The Schine Inn was part of the major Schine empire of theaters and hotels across the country, only of a few of which were named Schine Inns, most notably in Massena, NY and Chicopee, MA. In 1966, just five years after the Forest Hills location opened, the chain changed hands and it is unclear if this location lasted beyond then. Today it is a senior living facility and remains recognizable architecturally despite the loss of an undulating entrance awning. The brick-faced buildings also include stone veneer details and enamel panels. The architects were local and known for large brick apartment towers, so the design here is much less striking than some of the other Schine branches.
The Toy & Novelty Workers building is a two-story complex of beige brick with striking decorative elements of sky blue enamel panels and a yellow metal decorative screen. The original signage remains on the building but it seems to house a daycare center now. It is a fitting repurposing of a toy-making union and the decorative details harmonize well with the playground equipment now present in the entrance courtyard.
Our Lady of Mount Carmel RC Church dates from 1873 and had an elaborate French Gothic facade added in 1915 to designs of Thomas Henry Poole. The large school and convent next door however are comparitively fairly restrained. Both buildings are clad in yellow brick and have minimal detailing. Architect William Boegel tended to keep his designs somewhat spartan or traditional. The main decoration on the school (now covered by contemporary signage) is a large cross over the entrance, rising two stories in limestone.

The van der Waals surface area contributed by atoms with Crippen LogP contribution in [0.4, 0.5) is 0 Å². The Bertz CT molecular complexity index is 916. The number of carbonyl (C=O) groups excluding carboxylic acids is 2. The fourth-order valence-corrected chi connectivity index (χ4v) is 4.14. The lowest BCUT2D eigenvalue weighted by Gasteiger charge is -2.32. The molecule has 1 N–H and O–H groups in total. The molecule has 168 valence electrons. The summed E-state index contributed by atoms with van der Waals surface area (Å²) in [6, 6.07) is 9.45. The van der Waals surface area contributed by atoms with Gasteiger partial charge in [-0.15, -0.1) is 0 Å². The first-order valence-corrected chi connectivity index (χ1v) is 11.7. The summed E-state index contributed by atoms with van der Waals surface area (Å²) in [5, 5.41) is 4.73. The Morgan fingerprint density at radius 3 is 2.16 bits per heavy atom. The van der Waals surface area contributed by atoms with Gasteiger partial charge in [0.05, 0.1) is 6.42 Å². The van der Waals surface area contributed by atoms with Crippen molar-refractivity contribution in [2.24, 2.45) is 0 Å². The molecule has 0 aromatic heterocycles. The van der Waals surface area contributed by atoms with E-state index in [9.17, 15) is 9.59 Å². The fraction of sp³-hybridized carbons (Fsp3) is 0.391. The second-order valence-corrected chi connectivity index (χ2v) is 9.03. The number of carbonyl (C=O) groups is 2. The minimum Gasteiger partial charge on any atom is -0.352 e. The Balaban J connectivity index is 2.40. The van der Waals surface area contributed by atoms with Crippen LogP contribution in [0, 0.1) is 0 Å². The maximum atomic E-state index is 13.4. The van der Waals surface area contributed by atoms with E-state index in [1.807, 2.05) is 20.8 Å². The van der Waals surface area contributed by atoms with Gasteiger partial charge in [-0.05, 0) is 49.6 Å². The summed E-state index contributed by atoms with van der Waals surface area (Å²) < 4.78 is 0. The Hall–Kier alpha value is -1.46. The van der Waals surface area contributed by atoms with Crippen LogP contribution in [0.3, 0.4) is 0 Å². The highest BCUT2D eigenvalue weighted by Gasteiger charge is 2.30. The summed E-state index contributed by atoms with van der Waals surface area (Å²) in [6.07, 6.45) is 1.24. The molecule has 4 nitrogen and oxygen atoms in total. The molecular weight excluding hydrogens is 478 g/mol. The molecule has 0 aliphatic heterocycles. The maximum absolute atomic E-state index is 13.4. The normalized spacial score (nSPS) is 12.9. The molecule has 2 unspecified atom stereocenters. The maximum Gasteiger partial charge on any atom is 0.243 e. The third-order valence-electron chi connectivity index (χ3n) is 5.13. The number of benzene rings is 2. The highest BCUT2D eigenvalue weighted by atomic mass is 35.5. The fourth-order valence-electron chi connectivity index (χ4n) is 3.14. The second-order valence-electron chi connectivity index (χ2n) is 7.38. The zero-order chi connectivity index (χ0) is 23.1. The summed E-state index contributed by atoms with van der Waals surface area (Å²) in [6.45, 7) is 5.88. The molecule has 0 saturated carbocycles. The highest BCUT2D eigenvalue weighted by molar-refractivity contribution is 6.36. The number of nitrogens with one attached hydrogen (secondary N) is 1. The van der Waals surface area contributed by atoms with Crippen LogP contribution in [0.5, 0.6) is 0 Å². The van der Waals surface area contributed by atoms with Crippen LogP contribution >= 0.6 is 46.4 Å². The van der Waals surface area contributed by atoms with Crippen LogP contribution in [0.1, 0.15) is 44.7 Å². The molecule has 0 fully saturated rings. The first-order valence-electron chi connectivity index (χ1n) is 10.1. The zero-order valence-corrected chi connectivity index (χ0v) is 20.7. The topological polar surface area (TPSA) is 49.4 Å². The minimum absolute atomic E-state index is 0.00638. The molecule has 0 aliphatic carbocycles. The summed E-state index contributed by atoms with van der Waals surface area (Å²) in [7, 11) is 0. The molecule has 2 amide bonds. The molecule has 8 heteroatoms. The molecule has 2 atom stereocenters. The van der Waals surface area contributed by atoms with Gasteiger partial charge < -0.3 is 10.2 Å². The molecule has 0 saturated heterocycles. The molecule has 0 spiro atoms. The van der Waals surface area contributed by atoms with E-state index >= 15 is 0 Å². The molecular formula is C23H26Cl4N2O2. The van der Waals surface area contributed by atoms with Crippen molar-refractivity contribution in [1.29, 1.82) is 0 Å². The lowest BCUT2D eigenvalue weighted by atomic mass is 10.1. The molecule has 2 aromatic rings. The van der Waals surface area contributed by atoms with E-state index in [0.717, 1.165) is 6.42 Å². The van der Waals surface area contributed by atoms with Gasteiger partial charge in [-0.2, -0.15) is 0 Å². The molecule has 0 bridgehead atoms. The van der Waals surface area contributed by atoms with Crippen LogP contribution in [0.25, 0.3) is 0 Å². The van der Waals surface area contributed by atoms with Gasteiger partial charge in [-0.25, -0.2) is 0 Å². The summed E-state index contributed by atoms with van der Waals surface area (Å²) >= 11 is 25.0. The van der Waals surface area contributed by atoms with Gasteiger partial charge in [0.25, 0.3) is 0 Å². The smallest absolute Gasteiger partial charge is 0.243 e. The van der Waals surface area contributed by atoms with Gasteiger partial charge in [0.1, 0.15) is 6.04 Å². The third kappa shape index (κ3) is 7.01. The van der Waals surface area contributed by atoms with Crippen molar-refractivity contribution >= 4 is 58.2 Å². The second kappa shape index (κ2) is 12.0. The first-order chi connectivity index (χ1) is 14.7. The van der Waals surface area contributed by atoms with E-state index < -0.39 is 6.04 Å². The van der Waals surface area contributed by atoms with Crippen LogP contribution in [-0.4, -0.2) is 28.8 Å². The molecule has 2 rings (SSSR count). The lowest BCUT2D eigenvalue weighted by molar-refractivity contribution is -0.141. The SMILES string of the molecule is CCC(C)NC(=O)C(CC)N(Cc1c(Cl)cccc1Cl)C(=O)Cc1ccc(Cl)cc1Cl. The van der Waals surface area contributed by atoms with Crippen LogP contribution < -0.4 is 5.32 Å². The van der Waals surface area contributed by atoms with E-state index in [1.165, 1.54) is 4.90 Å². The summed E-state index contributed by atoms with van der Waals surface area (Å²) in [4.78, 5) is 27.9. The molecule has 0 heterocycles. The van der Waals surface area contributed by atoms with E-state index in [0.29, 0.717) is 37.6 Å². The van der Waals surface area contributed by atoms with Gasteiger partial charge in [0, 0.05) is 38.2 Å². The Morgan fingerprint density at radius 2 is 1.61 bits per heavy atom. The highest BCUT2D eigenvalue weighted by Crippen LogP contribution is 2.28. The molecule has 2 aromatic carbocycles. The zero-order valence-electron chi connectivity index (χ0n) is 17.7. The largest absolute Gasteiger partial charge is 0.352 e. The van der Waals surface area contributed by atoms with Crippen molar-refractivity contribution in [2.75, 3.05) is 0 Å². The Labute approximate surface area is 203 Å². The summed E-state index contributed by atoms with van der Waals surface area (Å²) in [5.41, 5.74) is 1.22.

The Leo Kearns series of funeral home facilities are unique within the Queens Modern lexicon, featuring elements of West Coast modernism and showing the influence of Frank Lloyd Wright, both rarities in the borough’s mid-century design. The former executive office building, now a daycare center is much more restrained than the two extant funeral homes, and is largely a brick cube with simple limestone and granite detailing. Raymond Irrera did this building and one of the two funeral buildings, with Meisner doing the other, so its unclear why the Kearns company employed a more restrained style here.
This one story bank is a stripped-down version of the Colonial Revival. The Georgian and Colonial styles were popular revivals in the 1950s and 60s, continuing to be even more popular around the Bicentennial in 1976. But unlike more high-style versions such as the Queens County Savings Banks in Kew Gardens Hills and Little Neck, here the building only nods to the style with a tiny cupola and brickface.